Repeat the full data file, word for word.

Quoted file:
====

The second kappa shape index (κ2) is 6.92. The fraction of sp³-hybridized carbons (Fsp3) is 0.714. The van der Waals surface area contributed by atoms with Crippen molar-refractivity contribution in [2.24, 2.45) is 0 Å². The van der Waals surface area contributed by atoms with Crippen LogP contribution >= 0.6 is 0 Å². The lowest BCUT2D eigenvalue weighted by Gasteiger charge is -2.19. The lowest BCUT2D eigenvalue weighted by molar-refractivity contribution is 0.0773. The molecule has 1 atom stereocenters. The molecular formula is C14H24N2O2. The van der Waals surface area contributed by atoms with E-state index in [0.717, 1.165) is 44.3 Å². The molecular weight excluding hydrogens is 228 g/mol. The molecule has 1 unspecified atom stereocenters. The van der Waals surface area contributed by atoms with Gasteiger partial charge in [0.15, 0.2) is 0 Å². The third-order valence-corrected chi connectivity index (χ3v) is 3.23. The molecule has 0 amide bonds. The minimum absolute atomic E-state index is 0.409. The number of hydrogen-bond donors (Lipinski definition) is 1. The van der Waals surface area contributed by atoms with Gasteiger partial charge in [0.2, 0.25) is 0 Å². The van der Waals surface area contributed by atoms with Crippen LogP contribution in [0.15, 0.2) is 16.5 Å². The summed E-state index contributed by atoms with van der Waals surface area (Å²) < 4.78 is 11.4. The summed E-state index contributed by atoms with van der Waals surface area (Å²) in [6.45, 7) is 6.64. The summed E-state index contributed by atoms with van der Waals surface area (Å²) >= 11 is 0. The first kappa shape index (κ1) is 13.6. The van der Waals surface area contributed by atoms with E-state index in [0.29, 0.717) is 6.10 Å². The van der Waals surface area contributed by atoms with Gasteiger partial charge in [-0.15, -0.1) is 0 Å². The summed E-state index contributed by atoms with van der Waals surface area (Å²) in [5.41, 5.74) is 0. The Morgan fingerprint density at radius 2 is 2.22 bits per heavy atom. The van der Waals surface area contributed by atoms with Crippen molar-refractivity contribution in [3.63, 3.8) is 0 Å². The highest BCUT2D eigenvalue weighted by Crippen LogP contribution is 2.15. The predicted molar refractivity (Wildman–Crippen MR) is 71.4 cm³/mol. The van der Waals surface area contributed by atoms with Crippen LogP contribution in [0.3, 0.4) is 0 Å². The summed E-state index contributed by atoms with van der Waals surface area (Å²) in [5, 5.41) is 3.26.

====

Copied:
The second kappa shape index (κ2) is 6.92. The fraction of sp³-hybridized carbons (Fsp3) is 0.714. The van der Waals surface area contributed by atoms with Crippen molar-refractivity contribution in [2.24, 2.45) is 0 Å². The van der Waals surface area contributed by atoms with Crippen LogP contribution >= 0.6 is 0 Å². The lowest BCUT2D eigenvalue weighted by Gasteiger charge is -2.19. The lowest BCUT2D eigenvalue weighted by molar-refractivity contribution is 0.0773. The molecule has 1 atom stereocenters. The molecular formula is C14H24N2O2. The van der Waals surface area contributed by atoms with E-state index in [0.717, 1.165) is 44.3 Å². The molecular weight excluding hydrogens is 228 g/mol. The molecule has 1 unspecified atom stereocenters. The van der Waals surface area contributed by atoms with Gasteiger partial charge in [0.15, 0.2) is 0 Å². The third-order valence-corrected chi connectivity index (χ3v) is 3.23. The molecule has 0 amide bonds. The minimum absolute atomic E-state index is 0.409. The number of hydrogen-bond donors (Lipinski definition) is 1. The van der Waals surface area contributed by atoms with Gasteiger partial charge in [0.2, 0.25) is 0 Å². The van der Waals surface area contributed by atoms with Crippen LogP contribution in [0.15, 0.2) is 16.5 Å². The summed E-state index contributed by atoms with van der Waals surface area (Å²) < 4.78 is 11.4. The summed E-state index contributed by atoms with van der Waals surface area (Å²) in [6.45, 7) is 6.64. The summed E-state index contributed by atoms with van der Waals surface area (Å²) >= 11 is 0. The first kappa shape index (κ1) is 13.6. The van der Waals surface area contributed by atoms with E-state index in [0.29, 0.717) is 6.10 Å². The van der Waals surface area contributed by atoms with Gasteiger partial charge in [-0.15, -0.1) is 0 Å². The summed E-state index contributed by atoms with van der Waals surface area (Å²) in [5.41, 5.74) is 0. The Morgan fingerprint density at radius 2 is 2.22 bits per heavy atom. The van der Waals surface area contributed by atoms with Crippen molar-refractivity contribution in [3.63, 3.8) is 0 Å². The highest BCUT2D eigenvalue weighted by Crippen LogP contribution is 2.15. The predicted molar refractivity (Wildman–Crippen MR) is 71.4 cm³/mol. The van der Waals surface area contributed by atoms with Crippen LogP contribution in [0.3, 0.4) is 0 Å². The summed E-state index contributed by atoms with van der Waals surface area (Å²) in [5, 5.41) is 3.26.